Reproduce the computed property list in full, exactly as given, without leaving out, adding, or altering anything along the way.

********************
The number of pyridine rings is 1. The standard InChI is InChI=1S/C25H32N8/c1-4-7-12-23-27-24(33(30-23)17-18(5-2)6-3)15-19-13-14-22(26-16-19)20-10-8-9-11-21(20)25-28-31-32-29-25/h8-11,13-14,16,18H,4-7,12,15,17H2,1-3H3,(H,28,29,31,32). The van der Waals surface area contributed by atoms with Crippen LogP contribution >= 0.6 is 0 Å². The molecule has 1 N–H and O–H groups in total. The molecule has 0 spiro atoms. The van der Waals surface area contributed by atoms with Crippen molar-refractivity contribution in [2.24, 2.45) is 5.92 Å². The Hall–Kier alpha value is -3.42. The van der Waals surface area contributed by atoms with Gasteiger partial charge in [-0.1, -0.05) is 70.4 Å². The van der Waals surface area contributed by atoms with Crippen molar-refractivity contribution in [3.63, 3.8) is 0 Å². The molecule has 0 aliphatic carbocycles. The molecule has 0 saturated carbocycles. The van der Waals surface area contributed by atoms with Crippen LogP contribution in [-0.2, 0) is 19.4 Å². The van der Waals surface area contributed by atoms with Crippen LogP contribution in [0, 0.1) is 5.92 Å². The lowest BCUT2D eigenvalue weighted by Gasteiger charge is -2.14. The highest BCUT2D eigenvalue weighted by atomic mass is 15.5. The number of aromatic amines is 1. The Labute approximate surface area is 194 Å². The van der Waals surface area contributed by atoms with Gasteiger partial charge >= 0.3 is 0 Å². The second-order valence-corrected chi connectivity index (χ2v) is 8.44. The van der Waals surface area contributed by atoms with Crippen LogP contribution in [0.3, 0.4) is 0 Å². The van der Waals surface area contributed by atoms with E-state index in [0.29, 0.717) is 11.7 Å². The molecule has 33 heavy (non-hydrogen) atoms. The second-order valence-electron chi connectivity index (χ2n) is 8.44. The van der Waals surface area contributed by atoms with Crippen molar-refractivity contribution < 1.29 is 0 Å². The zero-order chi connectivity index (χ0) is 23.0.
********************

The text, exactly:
The number of pyridine rings is 1. The standard InChI is InChI=1S/C25H32N8/c1-4-7-12-23-27-24(33(30-23)17-18(5-2)6-3)15-19-13-14-22(26-16-19)20-10-8-9-11-21(20)25-28-31-32-29-25/h8-11,13-14,16,18H,4-7,12,15,17H2,1-3H3,(H,28,29,31,32). The van der Waals surface area contributed by atoms with Crippen LogP contribution >= 0.6 is 0 Å². The molecule has 1 N–H and O–H groups in total. The molecule has 0 spiro atoms. The van der Waals surface area contributed by atoms with Crippen molar-refractivity contribution in [2.24, 2.45) is 5.92 Å². The Hall–Kier alpha value is -3.42. The van der Waals surface area contributed by atoms with Gasteiger partial charge in [-0.1, -0.05) is 70.4 Å². The van der Waals surface area contributed by atoms with Crippen molar-refractivity contribution in [3.63, 3.8) is 0 Å². The molecule has 0 aliphatic carbocycles. The molecule has 0 saturated carbocycles. The van der Waals surface area contributed by atoms with Crippen LogP contribution in [-0.2, 0) is 19.4 Å². The van der Waals surface area contributed by atoms with Crippen LogP contribution in [0, 0.1) is 5.92 Å². The lowest BCUT2D eigenvalue weighted by Gasteiger charge is -2.14. The highest BCUT2D eigenvalue weighted by atomic mass is 15.5. The number of aromatic amines is 1. The Labute approximate surface area is 194 Å². The van der Waals surface area contributed by atoms with Gasteiger partial charge >= 0.3 is 0 Å². The second-order valence-corrected chi connectivity index (χ2v) is 8.44. The van der Waals surface area contributed by atoms with Crippen LogP contribution in [0.3, 0.4) is 0 Å². The van der Waals surface area contributed by atoms with E-state index in [0.29, 0.717) is 11.7 Å². The molecule has 33 heavy (non-hydrogen) atoms. The second-order valence-electron chi connectivity index (χ2n) is 8.44. The van der Waals surface area contributed by atoms with Crippen molar-refractivity contribution < 1.29 is 0 Å². The zero-order chi connectivity index (χ0) is 23.0.